Rewriting the rules

Markets, currency soar despite deepening recession, political scandal

Events over the past week, in the corridors of power in Brasilia and on the Sao Paulo stock market, constitute an extraordinary narrative, and perhaps evidence of some investors seeking opportunity in the most unlikely places.

Early on 4 March, former president Luis Inacio Lula da Silva was briefly arrested as part of the continuing corruption investigation into state oil giant Petrobras. Within hours, the Bovespa stock index in Sao Paulo was up 5% and the real had reversed months of declines against the dollar.

So far this year, the stock market has soared 25% and the currency is 10% higher. This despite Brazil being mired in its worst recession in a century – with a fiscal deficit of almost 11% of GDP, inflation in double digits, and the major rating agencies having downgraded the country’s sovereign credit ratings to junk status. And President Dilma Rousseff, Lula’s handpicked successor, is facing impeachment.

‘It’s all down to the fact that the markets want to believe Dilma will fall now, inevitably, and that we will have a new government to confront the economic crisis,’ according to one of Sao Paulo’s leading bankers. ‘It’s irrational exuberance, for sure, this time not on Wall Street, but here in Brazil.’

Forecasting what happens next, politically, economically, and in terms of the justice system, is a fool’s errand. The Petrobras scandal has already brought down figures who were once untouchable. Just last week the country’s leading construction magnate, billionaire Marcelo Odebrecht, was sentenced to 19 years in prison for corruption and money-laundering. The speaker of the lower house of Congress, Eduardo Cunha, was charged at the same time on the same counts – with being the ‘bribe pipeline’ from Petrobras to politicians – charges he denies.

Prosecutors are now seeking house arrest for Lula, who stands accused of receiving R$30m ($8m) from Petrobras builders who worked on his home, and lying about a beachfront house he allegedly owns. The fact that a political guru, Joao Santana, who masterminded the presidential campaigns of Lula and Dilma, is also under arrest, and talking, raises the prospect of this scandal going all the way to the top.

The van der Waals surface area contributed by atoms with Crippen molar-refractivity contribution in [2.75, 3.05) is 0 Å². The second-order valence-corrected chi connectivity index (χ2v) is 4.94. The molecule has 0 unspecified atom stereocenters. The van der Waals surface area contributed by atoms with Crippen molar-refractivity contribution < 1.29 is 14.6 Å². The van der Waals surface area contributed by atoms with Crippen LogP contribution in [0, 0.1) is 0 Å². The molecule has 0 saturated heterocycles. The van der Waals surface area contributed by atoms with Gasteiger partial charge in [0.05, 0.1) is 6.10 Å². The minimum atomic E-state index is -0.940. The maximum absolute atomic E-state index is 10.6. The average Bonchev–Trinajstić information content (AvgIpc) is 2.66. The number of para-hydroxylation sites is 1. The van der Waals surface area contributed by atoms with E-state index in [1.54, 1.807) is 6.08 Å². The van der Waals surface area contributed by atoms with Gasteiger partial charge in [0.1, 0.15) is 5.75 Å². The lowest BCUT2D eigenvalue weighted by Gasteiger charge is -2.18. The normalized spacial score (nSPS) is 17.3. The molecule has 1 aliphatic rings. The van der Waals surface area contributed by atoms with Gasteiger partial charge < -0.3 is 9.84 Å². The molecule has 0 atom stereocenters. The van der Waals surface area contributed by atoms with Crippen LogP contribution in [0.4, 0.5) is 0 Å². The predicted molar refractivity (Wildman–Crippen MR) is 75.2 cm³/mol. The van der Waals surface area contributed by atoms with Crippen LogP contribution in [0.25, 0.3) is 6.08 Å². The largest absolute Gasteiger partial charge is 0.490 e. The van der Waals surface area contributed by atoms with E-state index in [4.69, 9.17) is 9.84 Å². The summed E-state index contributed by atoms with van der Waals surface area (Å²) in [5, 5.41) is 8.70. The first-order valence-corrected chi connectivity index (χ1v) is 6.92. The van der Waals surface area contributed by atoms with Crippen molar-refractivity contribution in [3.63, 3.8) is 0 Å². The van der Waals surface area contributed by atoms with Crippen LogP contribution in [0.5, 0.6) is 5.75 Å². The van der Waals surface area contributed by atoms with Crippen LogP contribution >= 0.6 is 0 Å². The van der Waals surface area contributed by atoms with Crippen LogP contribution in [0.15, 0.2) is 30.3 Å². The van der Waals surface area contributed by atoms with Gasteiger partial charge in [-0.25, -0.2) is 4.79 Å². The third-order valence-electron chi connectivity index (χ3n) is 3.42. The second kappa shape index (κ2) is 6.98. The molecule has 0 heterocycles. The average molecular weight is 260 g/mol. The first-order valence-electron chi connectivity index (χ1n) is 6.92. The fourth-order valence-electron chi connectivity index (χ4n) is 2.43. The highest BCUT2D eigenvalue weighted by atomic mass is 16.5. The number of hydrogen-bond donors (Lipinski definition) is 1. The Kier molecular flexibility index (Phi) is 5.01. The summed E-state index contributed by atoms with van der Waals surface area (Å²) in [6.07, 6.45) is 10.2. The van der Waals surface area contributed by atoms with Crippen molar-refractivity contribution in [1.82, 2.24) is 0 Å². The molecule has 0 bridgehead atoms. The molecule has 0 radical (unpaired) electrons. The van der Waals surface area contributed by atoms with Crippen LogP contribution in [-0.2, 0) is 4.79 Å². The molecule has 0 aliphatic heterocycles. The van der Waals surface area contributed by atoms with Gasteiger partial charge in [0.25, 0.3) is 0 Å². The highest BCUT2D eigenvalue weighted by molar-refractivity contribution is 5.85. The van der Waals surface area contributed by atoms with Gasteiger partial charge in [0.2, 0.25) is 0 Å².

‘The good news is that no one in power seems to have the power to stop this investigation,’ says one opposition leader. ‘For Latin America, and the battle against corruption, this scandal and this investigation is breaking new ground. The prosecutors are unstoppable.’

However, the political reality is that the current president and her predecessor have strong cards in any battle to bring down the government. Impeachment requires two-thirds of Congress voting in favour. Despite defections, Dilma and Lula probably have the votes in the short term if they have the will to fight.

And that means economic policy that will not address the soaring fiscal deficit, or wage rises that fuel inflation, or social programmes such as the bolsa familiar (family subsidy) that more than 40% of the population receives, for fear of alienating the ruling Workers party’s base.

‘This is fundamentally a political crisis that has triggered economic meltdown,’ to quote one of the country’s leading pollsters. ‘The last thing we can expect is the Workers party to admit responsibility for the entire mess, and condemn themselves to years out of power.’

Significantly, lead players elsewhere in Latin America are drawing lessons from Brazil’s nightmare. In Argentina, for example, where the new centre-right government of Mauricio Macri is confronting the economic woes of inflation, deficit, and debt, the response has been to view Brazil’s predicament as a learning experience.

‘Brazil had so many good years, of growth and investment, of commodity boom, but they didn’t confront the garbage down below — corruption, lack of infrastructure, overregulation,’ according to one of Macri’s key advisers. ‘We have to learn from their experience, apply the lessons, even as we suffer, because Brazil is our number one market.’

This past weekend, Brazil has been consumed by images of hundreds of thousands of people marching in protest against the government, in almost every major city. There lies the ultimate variable in Brazil’s remarkable narrative of crisis, scandal, recovery, market exuberance bordering on the irrational.

A generation ago, street protests in Brazil brought down a president accused of corruption in a matter of weeks. Within living memory, Brazil has rewritten the rules for toppling a democratically elected leader. And now the country faces the unholy cocktail of political crisis and economic knock-on effects, with potentially as dramatic consequences.

David Smith, OMFIF Advisory Board member, represented the UN Secretary-General in the Americas between 2004 and 2014.



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